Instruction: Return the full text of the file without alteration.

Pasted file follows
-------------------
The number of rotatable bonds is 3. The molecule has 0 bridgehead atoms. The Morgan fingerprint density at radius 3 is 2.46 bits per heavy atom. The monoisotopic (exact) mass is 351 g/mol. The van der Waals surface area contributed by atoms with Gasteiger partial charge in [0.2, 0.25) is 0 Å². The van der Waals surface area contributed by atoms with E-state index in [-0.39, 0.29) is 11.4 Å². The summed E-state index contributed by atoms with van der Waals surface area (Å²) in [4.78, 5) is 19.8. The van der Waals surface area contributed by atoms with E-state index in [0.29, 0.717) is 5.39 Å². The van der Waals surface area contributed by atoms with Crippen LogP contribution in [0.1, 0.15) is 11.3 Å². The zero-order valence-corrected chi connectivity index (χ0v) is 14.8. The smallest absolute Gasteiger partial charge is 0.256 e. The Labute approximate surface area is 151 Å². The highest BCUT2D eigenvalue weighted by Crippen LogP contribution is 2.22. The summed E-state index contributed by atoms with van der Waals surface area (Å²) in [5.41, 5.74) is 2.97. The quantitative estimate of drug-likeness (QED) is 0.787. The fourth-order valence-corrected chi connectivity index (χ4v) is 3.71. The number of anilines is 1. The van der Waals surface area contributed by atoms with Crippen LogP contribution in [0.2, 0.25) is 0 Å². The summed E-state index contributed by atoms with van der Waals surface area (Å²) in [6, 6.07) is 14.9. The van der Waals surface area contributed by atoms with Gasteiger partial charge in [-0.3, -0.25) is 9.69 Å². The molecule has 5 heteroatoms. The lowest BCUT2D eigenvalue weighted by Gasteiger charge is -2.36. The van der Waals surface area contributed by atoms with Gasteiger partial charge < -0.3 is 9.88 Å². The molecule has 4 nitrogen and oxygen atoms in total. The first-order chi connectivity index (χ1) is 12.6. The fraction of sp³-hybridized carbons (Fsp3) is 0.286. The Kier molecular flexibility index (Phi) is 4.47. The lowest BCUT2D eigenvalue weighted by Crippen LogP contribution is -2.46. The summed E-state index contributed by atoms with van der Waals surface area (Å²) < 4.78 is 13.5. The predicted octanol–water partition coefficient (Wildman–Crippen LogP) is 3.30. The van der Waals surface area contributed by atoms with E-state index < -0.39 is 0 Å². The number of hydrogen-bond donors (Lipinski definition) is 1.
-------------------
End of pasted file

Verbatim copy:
The number of rotatable bonds is 3. The molecule has 0 bridgehead atoms. The Morgan fingerprint density at radius 3 is 2.46 bits per heavy atom. The monoisotopic (exact) mass is 351 g/mol. The van der Waals surface area contributed by atoms with Gasteiger partial charge in [0.2, 0.25) is 0 Å². The van der Waals surface area contributed by atoms with E-state index in [-0.39, 0.29) is 11.4 Å². The summed E-state index contributed by atoms with van der Waals surface area (Å²) in [4.78, 5) is 19.8. The van der Waals surface area contributed by atoms with E-state index in [0.29, 0.717) is 5.39 Å². The van der Waals surface area contributed by atoms with Crippen LogP contribution in [0.1, 0.15) is 11.3 Å². The zero-order valence-corrected chi connectivity index (χ0v) is 14.8. The smallest absolute Gasteiger partial charge is 0.256 e. The Labute approximate surface area is 151 Å². The highest BCUT2D eigenvalue weighted by Crippen LogP contribution is 2.22. The summed E-state index contributed by atoms with van der Waals surface area (Å²) in [5.41, 5.74) is 2.97. The quantitative estimate of drug-likeness (QED) is 0.787. The fourth-order valence-corrected chi connectivity index (χ4v) is 3.71. The number of anilines is 1. The van der Waals surface area contributed by atoms with Crippen LogP contribution in [0.2, 0.25) is 0 Å². The summed E-state index contributed by atoms with van der Waals surface area (Å²) in [6, 6.07) is 14.9. The van der Waals surface area contributed by atoms with Gasteiger partial charge in [-0.3, -0.25) is 9.69 Å². The molecule has 5 heteroatoms. The lowest BCUT2D eigenvalue weighted by Gasteiger charge is -2.36. The van der Waals surface area contributed by atoms with Gasteiger partial charge < -0.3 is 9.88 Å². The molecule has 4 nitrogen and oxygen atoms in total. The first-order chi connectivity index (χ1) is 12.6. The fraction of sp³-hybridized carbons (Fsp3) is 0.286. The Kier molecular flexibility index (Phi) is 4.47. The lowest BCUT2D eigenvalue weighted by Crippen LogP contribution is -2.46. The summed E-state index contributed by atoms with van der Waals surface area (Å²) < 4.78 is 13.5. The predicted octanol–water partition coefficient (Wildman–Crippen LogP) is 3.30. The van der Waals surface area contributed by atoms with E-state index < -0.39 is 0 Å². The number of hydrogen-bond donors (Lipinski definition) is 1.